These 8 Cities Are Right on the Brink of a Major Housing Market Slump





For the most part, the housing market is looking relatively strong despite all the unrest from COVID-19. However, there are a few areas where the pandemic has greatly affected housing. Regions that had overinflated home values are starting to experience a crash, and some already impoverished towns are also having trouble dealing with the challenges of the pandemic. Data from a GoBankingRates study found that these 8 cities have a housing market in great danger right now.

Lake Charles, Louisiana


Louisiana is a fairly recession-prone area because its economy has been devastated by several very severe hurricanes. Lake Charles is the fifth largest city in Louisiana, and COVID-19 has caused some major economic challenges. The region was already struggling to rebuild from hurricanes, and COVID has caused a major slump in construction and other jobs. One out of every 4,148 homes is under foreclosure, and prices have dropped by about 1.74 percent since 2018.

Santa Rosa, California


According to the GoBankingRates study, this is a part of California dealing with a major foreclosure crisis. Average home prices in Santa Rosa are currently sitting around $608,752, which is on the low side for some Californian regions, but they're still too high for people to keep up with. The foreclosure rate for this area right now is one out of every 3,893 homes.

Laredo, Texas


Laredo, Texas was doing quite good before COVID, since it was one of the few places with affordable housing in South Texas. However, with all the blue collar and hospitality workers in the area, Laredo has been disproportionately affected by the pandemic. Right now, one out of every 5,296 homes is foreclosed. This has flooded the market with a lot of low priced homes, leading to a 4.31 percent decline in typical home pricing over the last year.

Fremont, California


Fremont was one of the central housing markets for the Silicon Valley region. Like many other high end housing markets, it has been greatly damaged by COVID-19. Home values have dropped by 4.79 percent over the past two years. Since the average home price in Fremont was over a million dollars though, real estate isn't quite as accessible as you might hope. The typical Fremont home still sells for around $1,139,622.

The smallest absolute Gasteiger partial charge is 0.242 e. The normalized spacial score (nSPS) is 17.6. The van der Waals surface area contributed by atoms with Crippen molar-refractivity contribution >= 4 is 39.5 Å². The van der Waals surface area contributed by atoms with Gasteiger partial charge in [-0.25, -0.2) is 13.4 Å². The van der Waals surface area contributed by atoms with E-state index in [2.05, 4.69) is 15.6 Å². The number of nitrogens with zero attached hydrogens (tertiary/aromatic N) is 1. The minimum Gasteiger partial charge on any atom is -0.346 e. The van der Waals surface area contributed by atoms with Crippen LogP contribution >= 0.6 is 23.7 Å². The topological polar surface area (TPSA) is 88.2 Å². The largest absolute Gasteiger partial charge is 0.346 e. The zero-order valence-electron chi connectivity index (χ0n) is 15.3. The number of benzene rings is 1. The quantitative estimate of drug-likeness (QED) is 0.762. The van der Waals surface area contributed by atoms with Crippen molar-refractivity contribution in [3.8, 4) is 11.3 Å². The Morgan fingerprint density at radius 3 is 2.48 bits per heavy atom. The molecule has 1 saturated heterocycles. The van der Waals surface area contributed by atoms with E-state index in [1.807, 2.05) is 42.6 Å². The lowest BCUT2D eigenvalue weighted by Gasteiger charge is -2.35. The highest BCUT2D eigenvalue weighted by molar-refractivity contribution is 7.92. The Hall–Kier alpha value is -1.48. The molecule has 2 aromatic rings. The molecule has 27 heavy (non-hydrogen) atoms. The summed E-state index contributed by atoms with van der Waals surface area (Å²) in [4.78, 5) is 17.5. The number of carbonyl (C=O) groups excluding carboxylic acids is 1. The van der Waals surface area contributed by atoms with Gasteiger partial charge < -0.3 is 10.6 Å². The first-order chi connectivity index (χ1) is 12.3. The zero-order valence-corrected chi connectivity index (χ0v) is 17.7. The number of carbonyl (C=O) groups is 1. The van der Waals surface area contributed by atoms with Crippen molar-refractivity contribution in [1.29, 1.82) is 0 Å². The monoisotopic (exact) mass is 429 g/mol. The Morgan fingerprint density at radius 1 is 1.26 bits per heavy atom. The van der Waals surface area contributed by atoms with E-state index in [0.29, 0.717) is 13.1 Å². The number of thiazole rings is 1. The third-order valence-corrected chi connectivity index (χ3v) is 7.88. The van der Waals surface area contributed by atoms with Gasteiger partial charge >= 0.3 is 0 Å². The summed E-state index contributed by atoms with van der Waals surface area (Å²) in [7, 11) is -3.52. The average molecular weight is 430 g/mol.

San Mateo, California


A suburb of San Francisco, San Mateo has been known for record high growth in the past 10 years. However, COVID-19 has hit this runaway housing market hard. Homes were at an average high of $1.5 million dollars before seeing a 6.09 percent decline. However, there actually aren't many foreclosures here. Fewer people are willing to pay overinflated prices, but most current owners can afford to keep up their home.

Redwood City, California


Like many other cities on this list, the third biggest housing decline is in California. Redwood is a pricy part of the Bay Area, with homes worth an average of $1,677,126. However, with all the uncertainty of COVID, fewer residents are willing to pay these premium prices. The lack of affordable housing is starting to cause quite a few foreclosures. In the past two years, home prices have also fallen by 5.2 percent. With so many million dollar homes, this has resulted in billions of lost dollars.

Longview, Texas


Most of Texas is actually booming right now, but some more rural regions are dealing with an aging population, reduced job opportunities, and a declining economy. Longview, Texas is one of those rural regions struggling to keep up with the rest of the state. Houses have dropped by 9.9 percent in price in the last year. Right now, Longview foreclosures rates are one for every 5,158 houses which is far higher than national averages.

Jackson, Mississippi


Jackson, Mississippi ends up as number one on the list due to a few concerning statistics. First of all, foreclosure rates in the area are triple the national average. There has been a 10 percent decline in housing prices over the last few years, and the average value of a home in July was just $40,024. This decline seems to be mainly due to the fact that the area already had soaring unemployment rates, and the pandemic has just made things worse.





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